How Congress Has Signed Its Own Arrest Warrants in the NDAA Citizen Arrest Bill
by Naomi Wolf
I never thought I would have to write this: but—incredibly—Congress has now passed the National Defense Appropriations Act, with Amendment 1031, which allows for the military detention of American citizens. The amendment is so loosely worded that any American citizen could be held without due process. The language of this bill can be read to assure Americans that they can challenge their detention — but most people do not realize what this means: at Guantanamo and in other military prisons, one’s lawyer’s calls are monitored, witnesses for one’s defense are not allowed to testify, and one can be forced into nudity and isolation. Incredibly, ninety-three Senators voted to support this bill and now most of Congress: a roster of names that will live in infamy in the history of our nation, and never be expunged from the dark column of the history books.
They may have supported this bill because—although it’s hard to believe—they think the military will only arrest active members of Al Qaida; or maybe, less naively, they believe that ‘at most’, low-level dissenting figures, activists, or troublesome protesters might be subjected to military arrest. But they are forgetting something critical: history shows that those who signed this bill will soon be subject to arrest themselves.
Our leaders appear to be supporting this bill thinking that they will always be what they are now, in the fading light of a once-great democracy — those civilian leaders who safely and securely sit in freedom and DIRECT the military. In inhabiting this bubble, which their own actions are about to destroy, they are cocooned by an arrogance of power, placing their own security in jeopardy by their own hands, and ignoring history and its inevitable laws. The moment this bill becomes law, though Congress is accustomed, in a weak democracy, to being the ones who direct and control the military, the power roles will reverse: Congress will no longer be directing and in charge of the military: rather, the military will be directing and in charge of individual Congressional leaders, as well as in charge of everyone else — as any Parliamentarian in any society who handed this power over to the military can attest.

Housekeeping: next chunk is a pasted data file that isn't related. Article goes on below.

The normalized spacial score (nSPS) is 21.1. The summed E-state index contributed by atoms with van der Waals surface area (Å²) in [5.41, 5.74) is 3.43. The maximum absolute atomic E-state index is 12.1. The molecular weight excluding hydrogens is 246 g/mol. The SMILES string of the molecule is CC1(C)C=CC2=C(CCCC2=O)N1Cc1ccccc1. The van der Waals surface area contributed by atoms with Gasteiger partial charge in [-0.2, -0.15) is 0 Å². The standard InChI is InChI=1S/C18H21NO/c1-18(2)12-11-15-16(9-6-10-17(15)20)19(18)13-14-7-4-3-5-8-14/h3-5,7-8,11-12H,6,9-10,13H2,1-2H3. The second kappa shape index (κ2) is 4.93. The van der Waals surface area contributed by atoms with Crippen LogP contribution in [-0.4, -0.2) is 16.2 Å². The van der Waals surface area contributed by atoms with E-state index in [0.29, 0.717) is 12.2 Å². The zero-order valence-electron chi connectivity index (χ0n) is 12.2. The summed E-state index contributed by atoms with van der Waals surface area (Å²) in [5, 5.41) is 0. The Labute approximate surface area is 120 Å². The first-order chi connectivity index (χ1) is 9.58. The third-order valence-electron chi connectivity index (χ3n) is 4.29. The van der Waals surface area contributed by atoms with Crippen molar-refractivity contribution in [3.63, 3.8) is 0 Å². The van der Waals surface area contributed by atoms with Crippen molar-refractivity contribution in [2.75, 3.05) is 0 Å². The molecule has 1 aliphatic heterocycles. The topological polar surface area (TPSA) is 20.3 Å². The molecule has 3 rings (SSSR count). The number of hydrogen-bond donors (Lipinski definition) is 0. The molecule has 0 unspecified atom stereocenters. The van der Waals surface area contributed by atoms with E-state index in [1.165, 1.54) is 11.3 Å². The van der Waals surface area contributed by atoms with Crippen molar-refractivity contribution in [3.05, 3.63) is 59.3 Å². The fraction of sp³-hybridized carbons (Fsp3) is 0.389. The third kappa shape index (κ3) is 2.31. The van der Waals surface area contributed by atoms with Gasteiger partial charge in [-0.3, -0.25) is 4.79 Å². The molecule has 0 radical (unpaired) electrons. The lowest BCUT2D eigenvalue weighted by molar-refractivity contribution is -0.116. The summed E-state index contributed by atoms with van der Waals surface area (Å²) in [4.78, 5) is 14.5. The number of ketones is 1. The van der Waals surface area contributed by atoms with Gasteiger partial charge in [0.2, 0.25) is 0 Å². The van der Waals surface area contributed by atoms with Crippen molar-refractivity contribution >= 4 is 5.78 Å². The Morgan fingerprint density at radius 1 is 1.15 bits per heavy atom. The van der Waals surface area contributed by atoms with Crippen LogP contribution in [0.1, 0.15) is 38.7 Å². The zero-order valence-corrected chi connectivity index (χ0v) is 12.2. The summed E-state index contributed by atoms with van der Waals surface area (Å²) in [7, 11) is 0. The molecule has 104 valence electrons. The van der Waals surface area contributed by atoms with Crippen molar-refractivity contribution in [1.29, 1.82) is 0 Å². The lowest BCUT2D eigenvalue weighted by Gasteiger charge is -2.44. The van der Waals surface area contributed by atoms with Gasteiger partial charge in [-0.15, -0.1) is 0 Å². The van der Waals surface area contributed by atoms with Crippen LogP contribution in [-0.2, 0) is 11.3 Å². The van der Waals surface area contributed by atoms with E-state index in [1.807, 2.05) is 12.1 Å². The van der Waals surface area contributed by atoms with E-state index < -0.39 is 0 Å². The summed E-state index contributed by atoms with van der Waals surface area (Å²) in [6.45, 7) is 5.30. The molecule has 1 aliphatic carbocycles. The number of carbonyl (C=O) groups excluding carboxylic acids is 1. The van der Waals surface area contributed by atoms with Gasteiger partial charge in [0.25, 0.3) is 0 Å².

Those who signed the bill don’t seem to know what’s in it, as this email from Sen. Debbie Stabenow (D-Mich.) makes clear:
From Bruce F.:
From: Senator Debbie Stabenow [mailto:email@example.com]
Sent: Tuesday, December 13, 2011 4:48 PM
Subject: Re: Indefinite detention of American Citizens
|December 13, 2011
| Thank you for contacting me about detainee provisions in the National Defense Authorization Act. I share your support for protecting civil liberties, which is why I believe the government’s detainee policy should be codified in law.
I strongly believe that the President needs the power to keep Americans safe and that power should be used carefully and in accordance with the Constitution. Currently, the detainee policy is cobbled together from Presidential directives and Supreme Court cases. The policy has been developed ad-hoc since 2001, and is subject to change at the whim of a President. The National Defense Authorization Act only codifies into law what is currently U.S. policy.
I voted to ensure that only terrorists who are members of al-Qaeda and who commit an act of war against the United States can be detained. For the first time, detainees now have the right to a hearing before a judge with a defense lawyer present. The bill, which passed the Senate by a vote of 93-7, also protects the right of habeas corpus. In addition, I voted for an amendment, which passed, explicitly stating that nothing in the bill shall be construed to affect existing law related to U.S. citizens, lawful resident aliens, or any other persons who are captured in the U.S.
Thank you again for contacting me. As always, please continue to keep me informed about matters of concern to you and your family.
United States Senator